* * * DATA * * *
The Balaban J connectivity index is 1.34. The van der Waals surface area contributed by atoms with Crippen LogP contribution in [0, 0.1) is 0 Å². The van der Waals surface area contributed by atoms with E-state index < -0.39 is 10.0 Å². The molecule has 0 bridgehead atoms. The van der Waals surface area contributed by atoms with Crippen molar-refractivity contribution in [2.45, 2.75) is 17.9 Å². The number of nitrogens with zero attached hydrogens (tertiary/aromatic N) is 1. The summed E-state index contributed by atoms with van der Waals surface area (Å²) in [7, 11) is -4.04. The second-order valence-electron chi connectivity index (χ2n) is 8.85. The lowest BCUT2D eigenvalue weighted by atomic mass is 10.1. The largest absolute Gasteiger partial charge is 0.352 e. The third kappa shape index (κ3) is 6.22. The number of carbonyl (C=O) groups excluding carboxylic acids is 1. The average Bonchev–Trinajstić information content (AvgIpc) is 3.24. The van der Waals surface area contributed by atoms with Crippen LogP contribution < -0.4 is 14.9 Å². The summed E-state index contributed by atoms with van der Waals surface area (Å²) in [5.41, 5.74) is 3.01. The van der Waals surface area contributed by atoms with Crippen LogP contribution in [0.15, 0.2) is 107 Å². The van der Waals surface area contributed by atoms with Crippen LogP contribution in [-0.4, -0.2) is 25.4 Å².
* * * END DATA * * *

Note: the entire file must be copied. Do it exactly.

The Balaban J connectivity index is 1.34. The van der Waals surface area contributed by atoms with Crippen LogP contribution in [0, 0.1) is 0 Å². The van der Waals surface area contributed by atoms with E-state index < -0.39 is 10.0 Å². The molecule has 0 bridgehead atoms. The van der Waals surface area contributed by atoms with Crippen molar-refractivity contribution in [2.45, 2.75) is 17.9 Å². The number of nitrogens with zero attached hydrogens (tertiary/aromatic N) is 1. The summed E-state index contributed by atoms with van der Waals surface area (Å²) in [7, 11) is -4.04. The second-order valence-electron chi connectivity index (χ2n) is 8.85. The lowest BCUT2D eigenvalue weighted by atomic mass is 10.1. The largest absolute Gasteiger partial charge is 0.352 e. The third kappa shape index (κ3) is 6.22. The number of carbonyl (C=O) groups excluding carboxylic acids is 1. The average Bonchev–Trinajstić information content (AvgIpc) is 3.24. The van der Waals surface area contributed by atoms with Crippen LogP contribution < -0.4 is 14.9 Å². The summed E-state index contributed by atoms with van der Waals surface area (Å²) in [5.41, 5.74) is 3.01. The van der Waals surface area contributed by atoms with Crippen LogP contribution in [0.15, 0.2) is 107 Å². The van der Waals surface area contributed by atoms with Crippen LogP contribution in [-0.4, -0.2) is 25.4 Å².